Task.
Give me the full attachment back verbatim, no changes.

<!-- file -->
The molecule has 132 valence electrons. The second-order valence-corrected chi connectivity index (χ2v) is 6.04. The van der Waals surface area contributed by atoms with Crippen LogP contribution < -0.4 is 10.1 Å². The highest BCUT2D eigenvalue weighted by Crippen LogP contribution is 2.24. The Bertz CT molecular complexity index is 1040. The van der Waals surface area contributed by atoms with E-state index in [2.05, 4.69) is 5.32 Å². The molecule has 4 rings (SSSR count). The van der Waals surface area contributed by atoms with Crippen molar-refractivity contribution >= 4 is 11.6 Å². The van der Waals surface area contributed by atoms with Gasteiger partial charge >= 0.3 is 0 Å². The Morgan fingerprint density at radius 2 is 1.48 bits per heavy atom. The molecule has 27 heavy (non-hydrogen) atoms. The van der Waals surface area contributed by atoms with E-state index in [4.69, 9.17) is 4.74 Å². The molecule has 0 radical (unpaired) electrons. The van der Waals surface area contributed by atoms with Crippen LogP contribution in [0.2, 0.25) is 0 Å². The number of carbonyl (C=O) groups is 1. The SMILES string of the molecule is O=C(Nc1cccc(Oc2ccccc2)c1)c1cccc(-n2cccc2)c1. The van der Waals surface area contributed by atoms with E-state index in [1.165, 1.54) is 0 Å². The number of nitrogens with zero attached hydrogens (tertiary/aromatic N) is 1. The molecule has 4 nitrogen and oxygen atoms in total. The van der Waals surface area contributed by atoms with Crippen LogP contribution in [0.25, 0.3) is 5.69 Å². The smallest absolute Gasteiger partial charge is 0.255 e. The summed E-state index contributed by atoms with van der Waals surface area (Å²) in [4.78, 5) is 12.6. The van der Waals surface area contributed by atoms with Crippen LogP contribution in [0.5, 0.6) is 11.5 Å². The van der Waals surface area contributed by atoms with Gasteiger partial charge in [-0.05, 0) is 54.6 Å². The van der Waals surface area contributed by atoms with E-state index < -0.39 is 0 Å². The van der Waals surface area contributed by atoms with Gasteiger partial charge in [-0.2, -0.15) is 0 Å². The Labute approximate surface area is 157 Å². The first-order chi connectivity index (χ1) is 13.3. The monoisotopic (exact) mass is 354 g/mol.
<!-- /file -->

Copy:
The molecule has 132 valence electrons. The second-order valence-corrected chi connectivity index (χ2v) is 6.04. The van der Waals surface area contributed by atoms with Crippen LogP contribution < -0.4 is 10.1 Å². The highest BCUT2D eigenvalue weighted by Crippen LogP contribution is 2.24. The Bertz CT molecular complexity index is 1040. The van der Waals surface area contributed by atoms with E-state index in [2.05, 4.69) is 5.32 Å². The molecule has 4 rings (SSSR count). The van der Waals surface area contributed by atoms with Crippen molar-refractivity contribution >= 4 is 11.6 Å². The van der Waals surface area contributed by atoms with Gasteiger partial charge >= 0.3 is 0 Å². The Morgan fingerprint density at radius 2 is 1.48 bits per heavy atom. The molecule has 27 heavy (non-hydrogen) atoms. The van der Waals surface area contributed by atoms with E-state index in [4.69, 9.17) is 4.74 Å². The molecule has 0 radical (unpaired) electrons. The van der Waals surface area contributed by atoms with Crippen LogP contribution in [0.2, 0.25) is 0 Å². The number of carbonyl (C=O) groups is 1. The SMILES string of the molecule is O=C(Nc1cccc(Oc2ccccc2)c1)c1cccc(-n2cccc2)c1. The van der Waals surface area contributed by atoms with E-state index in [1.165, 1.54) is 0 Å². The number of nitrogens with zero attached hydrogens (tertiary/aromatic N) is 1. The molecule has 4 nitrogen and oxygen atoms in total. The van der Waals surface area contributed by atoms with Crippen LogP contribution in [0.25, 0.3) is 5.69 Å². The smallest absolute Gasteiger partial charge is 0.255 e. The summed E-state index contributed by atoms with van der Waals surface area (Å²) in [4.78, 5) is 12.6. The van der Waals surface area contributed by atoms with Crippen LogP contribution in [0.5, 0.6) is 11.5 Å². The van der Waals surface area contributed by atoms with Gasteiger partial charge in [-0.05, 0) is 54.6 Å². The van der Waals surface area contributed by atoms with E-state index < -0.39 is 0 Å². The van der Waals surface area contributed by atoms with Gasteiger partial charge in [-0.2, -0.15) is 0 Å². The Labute approximate surface area is 157 Å². The first-order chi connectivity index (χ1) is 13.3. The monoisotopic (exact) mass is 354 g/mol.